“In my view, those people are definitely better off with coverage than without coverage,” said Aviva Aron-Dine, a senior fellow at the liberal Center on Budget and Policy Priorities. “They’re protected from financial catastrophe. They can get primary and preventive care. And the mandate gave them a nudge.”
But others say that if customers valued health insurance, they would buy it.
“Since the credits go exclusively to pay the premium, it’s a little weird,” said Len Burman, an institute fellow at the Tax Policy Center, a research group that evaluates tax laws.
Another weird thing that Mr. Burman noted is that the more expensive health insurance gets, the bigger a tax increase the change appears to be in the government estimates. Under the Affordable Care Act, people below a certain income cap can’t pay more than a percentage of their income to buy health insurance, so as prices go up, so do their subsidies. Economists think that lifting a requirement for healthy people to buy insurance will tend to make the resulting pool of customers sicker, driving up insurance premiums. But the actual cost of insurance for that group wouldn’t increase.
“The credits look more valuable, because the proposal sabotages the health market, and premiums go up,” he said.
Others will have a tax cut but face much higher premiums.
But if the low-income people who won’t get tax credits aren’t clearly worse off financially — after all, they could claim them again if they choose to buy insurance — there’s another group that is certain to suffer if the mandate goes away. Higher-income people, who don’t qualify for government gift cards, have to pay the full price of health insurance. Single people earning more than about $48,000, or families of four earning more than around $98,000, earn too much to qualify for any insurance subsidies.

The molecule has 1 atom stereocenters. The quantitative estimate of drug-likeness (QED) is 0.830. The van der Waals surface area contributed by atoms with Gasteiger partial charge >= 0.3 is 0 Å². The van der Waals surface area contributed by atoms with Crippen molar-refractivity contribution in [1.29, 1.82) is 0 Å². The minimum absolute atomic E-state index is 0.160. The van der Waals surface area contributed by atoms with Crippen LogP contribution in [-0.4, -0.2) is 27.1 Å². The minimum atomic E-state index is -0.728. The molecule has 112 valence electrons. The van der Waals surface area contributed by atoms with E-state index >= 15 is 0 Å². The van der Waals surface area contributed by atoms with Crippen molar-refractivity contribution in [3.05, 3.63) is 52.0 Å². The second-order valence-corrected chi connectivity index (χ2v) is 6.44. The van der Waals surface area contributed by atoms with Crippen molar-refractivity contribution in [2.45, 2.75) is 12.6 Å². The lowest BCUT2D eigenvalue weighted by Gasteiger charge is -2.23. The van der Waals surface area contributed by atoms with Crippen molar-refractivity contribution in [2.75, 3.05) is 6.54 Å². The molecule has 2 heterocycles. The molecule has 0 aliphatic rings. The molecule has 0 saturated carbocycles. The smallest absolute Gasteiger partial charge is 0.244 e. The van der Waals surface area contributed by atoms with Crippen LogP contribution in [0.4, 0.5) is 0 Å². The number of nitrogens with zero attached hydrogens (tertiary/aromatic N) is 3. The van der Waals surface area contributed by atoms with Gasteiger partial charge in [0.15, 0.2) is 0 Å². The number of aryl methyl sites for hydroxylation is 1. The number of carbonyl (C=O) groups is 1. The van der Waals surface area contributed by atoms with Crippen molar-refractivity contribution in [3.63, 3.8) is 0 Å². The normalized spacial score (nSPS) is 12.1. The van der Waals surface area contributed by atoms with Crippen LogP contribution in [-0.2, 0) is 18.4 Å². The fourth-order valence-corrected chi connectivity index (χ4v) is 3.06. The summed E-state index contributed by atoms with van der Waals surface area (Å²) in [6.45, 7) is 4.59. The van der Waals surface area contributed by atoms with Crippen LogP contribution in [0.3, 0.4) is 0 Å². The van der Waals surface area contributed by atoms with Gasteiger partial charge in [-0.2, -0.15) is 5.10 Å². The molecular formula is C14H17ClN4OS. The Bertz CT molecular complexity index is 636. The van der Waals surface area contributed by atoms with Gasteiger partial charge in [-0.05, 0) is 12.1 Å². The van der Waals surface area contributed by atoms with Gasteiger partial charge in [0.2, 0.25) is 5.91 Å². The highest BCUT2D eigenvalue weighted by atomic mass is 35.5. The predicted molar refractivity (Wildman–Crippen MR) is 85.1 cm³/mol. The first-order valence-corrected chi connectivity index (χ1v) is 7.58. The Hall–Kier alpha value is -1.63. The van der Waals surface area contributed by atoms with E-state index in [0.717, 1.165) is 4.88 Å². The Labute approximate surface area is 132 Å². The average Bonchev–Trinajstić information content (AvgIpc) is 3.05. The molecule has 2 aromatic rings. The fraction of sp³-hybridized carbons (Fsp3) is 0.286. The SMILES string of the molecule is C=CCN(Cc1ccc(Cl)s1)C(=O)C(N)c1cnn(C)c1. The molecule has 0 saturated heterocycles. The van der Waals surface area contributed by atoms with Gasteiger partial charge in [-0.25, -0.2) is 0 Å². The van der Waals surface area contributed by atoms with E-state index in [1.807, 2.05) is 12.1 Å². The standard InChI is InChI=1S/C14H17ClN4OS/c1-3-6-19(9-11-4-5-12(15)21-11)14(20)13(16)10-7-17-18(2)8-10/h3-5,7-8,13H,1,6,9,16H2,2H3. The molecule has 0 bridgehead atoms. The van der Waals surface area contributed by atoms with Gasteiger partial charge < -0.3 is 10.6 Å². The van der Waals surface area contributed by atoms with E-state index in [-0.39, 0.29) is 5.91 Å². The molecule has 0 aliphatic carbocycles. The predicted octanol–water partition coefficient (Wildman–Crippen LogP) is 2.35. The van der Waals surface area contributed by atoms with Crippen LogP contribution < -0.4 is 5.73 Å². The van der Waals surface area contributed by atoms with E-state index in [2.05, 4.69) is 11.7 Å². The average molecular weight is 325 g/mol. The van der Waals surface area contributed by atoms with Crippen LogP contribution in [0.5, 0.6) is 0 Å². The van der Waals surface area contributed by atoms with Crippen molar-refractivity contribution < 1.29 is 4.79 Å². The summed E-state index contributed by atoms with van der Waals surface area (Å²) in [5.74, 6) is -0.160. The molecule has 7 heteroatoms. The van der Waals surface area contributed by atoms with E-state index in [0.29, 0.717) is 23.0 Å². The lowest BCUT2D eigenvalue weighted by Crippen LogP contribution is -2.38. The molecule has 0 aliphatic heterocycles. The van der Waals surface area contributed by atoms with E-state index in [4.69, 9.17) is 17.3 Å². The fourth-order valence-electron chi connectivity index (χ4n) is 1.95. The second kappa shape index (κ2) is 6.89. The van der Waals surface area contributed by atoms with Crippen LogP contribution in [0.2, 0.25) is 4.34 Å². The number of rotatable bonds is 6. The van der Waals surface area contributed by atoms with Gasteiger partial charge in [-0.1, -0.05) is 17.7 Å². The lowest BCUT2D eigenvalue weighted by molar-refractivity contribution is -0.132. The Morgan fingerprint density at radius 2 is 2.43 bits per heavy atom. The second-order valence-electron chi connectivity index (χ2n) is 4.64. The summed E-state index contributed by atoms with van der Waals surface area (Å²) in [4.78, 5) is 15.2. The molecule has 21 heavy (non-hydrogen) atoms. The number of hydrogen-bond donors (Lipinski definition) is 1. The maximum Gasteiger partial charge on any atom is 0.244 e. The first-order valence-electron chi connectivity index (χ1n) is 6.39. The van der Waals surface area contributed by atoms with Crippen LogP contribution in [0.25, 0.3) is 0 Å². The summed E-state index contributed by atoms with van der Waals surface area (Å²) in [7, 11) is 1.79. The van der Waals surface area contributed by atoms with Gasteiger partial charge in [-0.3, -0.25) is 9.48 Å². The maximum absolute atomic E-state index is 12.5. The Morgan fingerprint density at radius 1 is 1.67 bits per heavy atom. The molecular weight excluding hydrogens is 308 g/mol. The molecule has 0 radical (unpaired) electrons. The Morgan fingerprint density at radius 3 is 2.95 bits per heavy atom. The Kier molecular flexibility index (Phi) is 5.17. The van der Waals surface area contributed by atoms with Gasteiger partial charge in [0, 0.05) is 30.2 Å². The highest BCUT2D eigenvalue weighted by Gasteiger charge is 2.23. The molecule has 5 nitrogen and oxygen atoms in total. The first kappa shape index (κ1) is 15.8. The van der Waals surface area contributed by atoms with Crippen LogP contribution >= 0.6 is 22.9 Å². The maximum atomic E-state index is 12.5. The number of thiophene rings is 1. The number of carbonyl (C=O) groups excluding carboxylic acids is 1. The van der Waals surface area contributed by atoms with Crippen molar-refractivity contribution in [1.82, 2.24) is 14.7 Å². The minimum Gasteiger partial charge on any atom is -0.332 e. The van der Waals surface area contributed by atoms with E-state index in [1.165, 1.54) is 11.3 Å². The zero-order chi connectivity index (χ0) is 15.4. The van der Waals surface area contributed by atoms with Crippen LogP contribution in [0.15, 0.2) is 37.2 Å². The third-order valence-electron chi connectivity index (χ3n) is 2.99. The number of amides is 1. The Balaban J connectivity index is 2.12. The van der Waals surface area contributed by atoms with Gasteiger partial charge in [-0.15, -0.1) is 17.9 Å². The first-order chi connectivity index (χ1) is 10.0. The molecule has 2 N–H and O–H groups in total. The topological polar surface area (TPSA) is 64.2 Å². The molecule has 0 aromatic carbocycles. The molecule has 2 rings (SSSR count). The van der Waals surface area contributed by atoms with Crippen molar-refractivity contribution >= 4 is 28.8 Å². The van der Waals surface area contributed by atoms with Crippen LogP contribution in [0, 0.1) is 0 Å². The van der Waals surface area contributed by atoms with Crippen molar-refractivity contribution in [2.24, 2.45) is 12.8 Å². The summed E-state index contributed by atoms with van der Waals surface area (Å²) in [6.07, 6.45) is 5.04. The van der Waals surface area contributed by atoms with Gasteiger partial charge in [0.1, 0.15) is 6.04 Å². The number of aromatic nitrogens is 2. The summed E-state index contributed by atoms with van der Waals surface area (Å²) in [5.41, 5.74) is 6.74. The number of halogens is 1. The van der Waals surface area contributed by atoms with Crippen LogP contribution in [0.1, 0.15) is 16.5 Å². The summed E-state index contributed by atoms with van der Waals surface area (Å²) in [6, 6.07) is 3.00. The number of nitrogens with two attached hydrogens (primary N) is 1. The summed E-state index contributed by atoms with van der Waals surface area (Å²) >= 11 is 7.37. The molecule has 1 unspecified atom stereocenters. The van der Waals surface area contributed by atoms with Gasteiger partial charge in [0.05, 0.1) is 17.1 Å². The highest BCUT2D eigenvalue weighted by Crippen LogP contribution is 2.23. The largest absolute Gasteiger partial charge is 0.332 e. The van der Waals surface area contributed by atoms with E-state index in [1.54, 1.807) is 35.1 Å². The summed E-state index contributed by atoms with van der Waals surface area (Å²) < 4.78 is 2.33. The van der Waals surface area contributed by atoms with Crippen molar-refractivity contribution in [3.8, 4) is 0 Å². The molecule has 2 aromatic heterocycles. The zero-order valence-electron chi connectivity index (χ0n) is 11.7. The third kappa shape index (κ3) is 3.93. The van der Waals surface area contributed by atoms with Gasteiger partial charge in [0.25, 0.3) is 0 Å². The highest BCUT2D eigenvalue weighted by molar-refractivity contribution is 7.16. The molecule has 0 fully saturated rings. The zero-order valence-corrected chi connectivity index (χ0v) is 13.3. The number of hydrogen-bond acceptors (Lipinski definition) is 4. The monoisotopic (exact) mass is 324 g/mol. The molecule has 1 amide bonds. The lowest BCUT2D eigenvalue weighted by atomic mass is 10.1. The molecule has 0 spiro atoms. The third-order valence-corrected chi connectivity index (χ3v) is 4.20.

The budget office estimates that eliminating the mandate would drive up premiums an average of 10 percent every year beyond their normal rate of increase. Based on this year’s prices, that would mean a price increase of more than $50 a month for a 40-year-old single customer in large sections of Nebraska and North Carolina, even for the very cheapest high-deductible plans on the market. Unsubsidized 40-year-old customers in Alaska, who qualify for credits at slightly higher rates of income, would face increases of more than $70 a month for the least-expensive plan. In the cheapest markets in the country, in Indiana and Texas, premiums would rise for single 40-year-olds by about $19 a month.
Such a premium increase could largely cancel out the tax benefits of the reform bill for many people in that income range who buy their own insurance. A Center on Budget and Policy Priorities analysis of the first draft of the Senate tax bill found that the average family earning between $50,000 and $75,000 would save around $750 on their taxes. Compare that with the $600 premium increase a single customer in Nebraska might face.
Both Susan Collins of Maine and Lisa Murkowski of Alaska, Republican senators whose votes may be needed to pass the tax bill, have expressed some concern about the premium increases for this group as a kind of hidden middle-class tax increase. Those changes may not show up as increases on a government table the way the missing tax credits appear for their lower-income neighbors. But the effect on their bottom line may be more significant.
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The problem is not the Russians — it’s us. A huge percentage of the population can’t tell fact from fiction.